On April 11, the third day of the Battle of Vimy Ridge, one of McLean’s officers was wounded. McLean carried him to safety before returning to the fight. After he went back, McLean and another soldier discovered a German dugout that contained several German soldiers. Between them, they had about a dozen Mills bombs — early versions of the hand grenade. McLean was about to throw his first grenade when his fellow soldier was killed.

Spurred on by this, McLean began to throw grenades at the German position. Faced with this onslaught, the German sergeant major in charge of the dugout put up his hands and shouted, “Do not throw the bomb.” McLean hesitated and the German asked him how many men he had with him. When McLean told him that he had 150 men, the German gave up his automatic weapon and ordered his soldiers to come out with their hands up.

McLean then marched 19 prisoners to back to his own lines, covering them with the German gun. On the way back, McLean was wounded twice in his left arm by a German sniper. Shortly afterward, five of the German prisoners tried to disarm McLean, but he was able to successfully fight them off, even though wounded.

McLean’s wound required evacuation from the front lines and by 16 April 1917 he was in a military hospital in London. After moving through a series of other military hospitals, he ended up in a Canadian Military Hospital in Liverpool. He was discharged from the hospital on 14 September and sailed back to Canada on the same day. In Canada, he was treated at a convalescent hospital in Esquimalt, British Columbia. He was honourably discharged from the Canadian Expeditionary Force on 17 June 1918, less than five months before the war ended.


After his return to Canada, McLean eventually became a firefighter in the Vancouver area. When he died in 1934 of undetermined causes, the Royal Canadian Legion offered his family a war hero's military burial. His family and friends, however, preferred to bury him on the Upper Nicola Indian Reserve (near Douglas Lake Ranch). His grave was marked only by a simple wooden cross. After several years, the exact location of the grave became lost, but when it was eventually found again the Last Post Fund erected a military headstone on it.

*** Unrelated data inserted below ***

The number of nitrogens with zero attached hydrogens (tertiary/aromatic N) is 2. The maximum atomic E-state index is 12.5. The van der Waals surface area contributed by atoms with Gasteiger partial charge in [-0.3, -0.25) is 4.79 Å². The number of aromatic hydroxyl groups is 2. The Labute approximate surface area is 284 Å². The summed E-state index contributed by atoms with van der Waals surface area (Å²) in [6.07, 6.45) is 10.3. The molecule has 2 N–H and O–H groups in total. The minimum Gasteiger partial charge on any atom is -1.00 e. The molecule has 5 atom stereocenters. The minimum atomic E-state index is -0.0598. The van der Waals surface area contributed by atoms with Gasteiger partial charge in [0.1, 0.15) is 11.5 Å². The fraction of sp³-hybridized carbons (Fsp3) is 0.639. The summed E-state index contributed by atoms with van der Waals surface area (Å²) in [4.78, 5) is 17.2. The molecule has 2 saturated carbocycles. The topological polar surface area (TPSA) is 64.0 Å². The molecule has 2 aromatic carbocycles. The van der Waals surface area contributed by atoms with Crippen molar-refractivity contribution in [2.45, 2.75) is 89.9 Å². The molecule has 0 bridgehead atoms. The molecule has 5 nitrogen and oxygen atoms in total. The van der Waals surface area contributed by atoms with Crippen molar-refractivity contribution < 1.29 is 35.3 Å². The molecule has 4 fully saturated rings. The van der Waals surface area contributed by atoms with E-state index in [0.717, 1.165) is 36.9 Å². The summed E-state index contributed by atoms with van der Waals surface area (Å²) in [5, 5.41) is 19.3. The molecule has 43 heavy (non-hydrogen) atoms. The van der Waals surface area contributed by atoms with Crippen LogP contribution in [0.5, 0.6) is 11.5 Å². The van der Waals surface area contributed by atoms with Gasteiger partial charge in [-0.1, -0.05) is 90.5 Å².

George McLean was one of the most highly decorated First Nations soldiers in the First World War. He was awarded the Distinguished Conduct Medal (DCM) for his courageous actions at Vimy Ridge in 1917. In April 2017, on the 100th anniversary of the Battle of Vimy Ridge, the Nicola Valley Museum and Archives in British Columbia opened two exhibits honouring McLean. The first was a permanent exhibit detailing his life and exploits. The second was a temporary one that contained the same exhibits, but which travelled around the province. In July 2017, he was honoured in Scotland at a gathering of the McLean clan. McLean’s name is also engraved on the war memorial outside the Okanagan Indian Band offices near Vernon, BC ( see Interior Salish).

Further Reading

  • Tim Cook, At the Sharp End: Canadians Fighting the Great War 1914-1916 (2007).

    Tim Cook, Shock Troops: Canadians Fighting the Great War 1917-1918 (2008).

    P. Whitney Lackenbauer and Craig Leslie Mantle, eds., Aboriginal Peoples and the Canadian Military: Historical Perspectives (2007).

    John Marteinson, We Stand on Guard: An Illustrated History of the Canadian Army (1992).

    Carmen Miller, Painting the Map Red: Canada and the South African War 1899-1902 (1993).

    Timothy Winegard, Indigenous Peoples of the British Dominions and the First World War (2012).

    Timothy Winegard, For King and Kanata: Canadian Indians and the First World War (2012).

External Links